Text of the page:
Operating without a water use licence: red flags for AngloPlat and Rio Tinto?
10 October 2014
The Minister of Water and Sanitation Nomvula Mokonyane has, in a response to a parliamentary question, indicated that there were 103 mines operating illegally without a valid water use licence as of 25 July 2014. Of these 55 have applied for a water use licence. The Department of Water and Sanitation (DWS) has opened six criminal cases and issued 55 compliance directives or notices of intention.
Comparing this response with the last list of mines without water use licences from August 2012 is revealing for a number of reasons:
- Coal is the commodity that appears most frequently. There are at least 37 collieries and coal washing plants operating without water use licences. Sand mines account for at least 17 of the mines which underlines the growing threat that sand mining poses to the country’s rivers and water systems.
- The majority of mines operating without water use licences are in KwaZulu Natal (39) and the Northern Cape (30). While areas more traditionally associated with mining in South Africa, such as North West (4), Limpopo (4), Gauteng (11) and Mpumalanga (16), account for fewer transgressors this does not reflect the scale or size of mining company involved.
- Mining companies often complain that they face significant challenges in complying with the legislative requirements to obtain water use licences due to administrative delays within the relevant government department. This is borne out by the fact that 17 of the companies operating without a water use licence that have applications “in process” as of 25 July 2014 also had applications “in process” in August 2012.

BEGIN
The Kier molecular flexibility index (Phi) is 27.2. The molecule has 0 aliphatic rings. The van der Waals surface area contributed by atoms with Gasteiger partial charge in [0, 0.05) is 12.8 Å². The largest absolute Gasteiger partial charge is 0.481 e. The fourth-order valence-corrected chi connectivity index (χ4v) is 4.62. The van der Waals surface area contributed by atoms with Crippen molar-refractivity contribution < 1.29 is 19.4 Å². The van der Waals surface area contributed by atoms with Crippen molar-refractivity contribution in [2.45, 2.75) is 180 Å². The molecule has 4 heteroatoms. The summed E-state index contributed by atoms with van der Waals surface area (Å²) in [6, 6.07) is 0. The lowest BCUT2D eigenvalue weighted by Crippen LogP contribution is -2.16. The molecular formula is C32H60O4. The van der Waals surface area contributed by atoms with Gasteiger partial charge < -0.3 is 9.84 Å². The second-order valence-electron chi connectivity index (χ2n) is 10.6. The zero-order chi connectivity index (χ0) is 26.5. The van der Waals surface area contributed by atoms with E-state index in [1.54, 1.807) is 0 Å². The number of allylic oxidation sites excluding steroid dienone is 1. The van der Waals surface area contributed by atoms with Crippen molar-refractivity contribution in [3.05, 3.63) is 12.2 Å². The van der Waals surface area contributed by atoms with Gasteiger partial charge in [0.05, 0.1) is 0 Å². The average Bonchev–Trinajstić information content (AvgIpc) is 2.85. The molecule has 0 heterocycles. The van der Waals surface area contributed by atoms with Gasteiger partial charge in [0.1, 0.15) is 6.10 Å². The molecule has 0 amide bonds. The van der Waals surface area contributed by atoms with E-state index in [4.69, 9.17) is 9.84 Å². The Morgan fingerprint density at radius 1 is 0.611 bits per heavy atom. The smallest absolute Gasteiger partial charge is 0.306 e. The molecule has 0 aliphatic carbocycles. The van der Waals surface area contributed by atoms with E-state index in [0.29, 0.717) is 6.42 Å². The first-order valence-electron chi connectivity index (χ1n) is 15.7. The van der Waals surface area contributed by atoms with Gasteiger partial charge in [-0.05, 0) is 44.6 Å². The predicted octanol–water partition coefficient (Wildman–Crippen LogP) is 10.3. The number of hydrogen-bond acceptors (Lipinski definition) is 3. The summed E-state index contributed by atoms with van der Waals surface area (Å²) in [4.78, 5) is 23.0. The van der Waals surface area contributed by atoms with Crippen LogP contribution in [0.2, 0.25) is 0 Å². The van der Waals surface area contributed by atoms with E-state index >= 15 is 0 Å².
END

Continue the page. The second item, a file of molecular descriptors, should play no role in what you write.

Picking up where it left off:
However, according to the DWS it is still awaiting outstanding information from 7 mines almost two years after these companies appeared on the August 2012 list. Mines that fall into this category include: Anglo Platinum, Shanduka’s Springlake Colliery and Rio Tinto’s Zululand Anthracite Colliery, which continues to appear in the news for all the wrong reasons (see Wildlife in danger as rivers dry up and Mining firm got a “slap-on-wrist”).
While there might be mitigating circumstance or additional information, this should act as a red flag to investors. South Africa is a water scare country and mismanagement of water issues can have a material impact. Questions should be asked as to why these companies continue to operate without water use licences and why there has been a two-year delay in submitting outstanding information to the department.
At the JSE ESG Investor Briefing on 9 September 2014, we asked Exxaro whether or not they had received all water use licences required by South Africa’s regulations. Mzila Mthenjane, Exxaro’s Head of Strategy, Corporate Affairs and Investor Relations [see from 23 mins] replied that he understands that “all of [Exxaro’s] operations operate with water use licences“ and that a development project would not proceed until it has a water use licence. However, the DWS includes two Exxaro collieries on its list: Arnot and Glisa (which faced criminal charges and a water use-related government directive, which was suspended after a court appeal, in 2012). For Arnot, DWS suggests that no water licence application has been received.
An easy way to avoid the kind of corporate misinformation provided by Exxaro would be for companies to improve disclosure by making their various regulatory compliance documents, such as water use licences and social and labour plans (SLP), available publicly on their websites.
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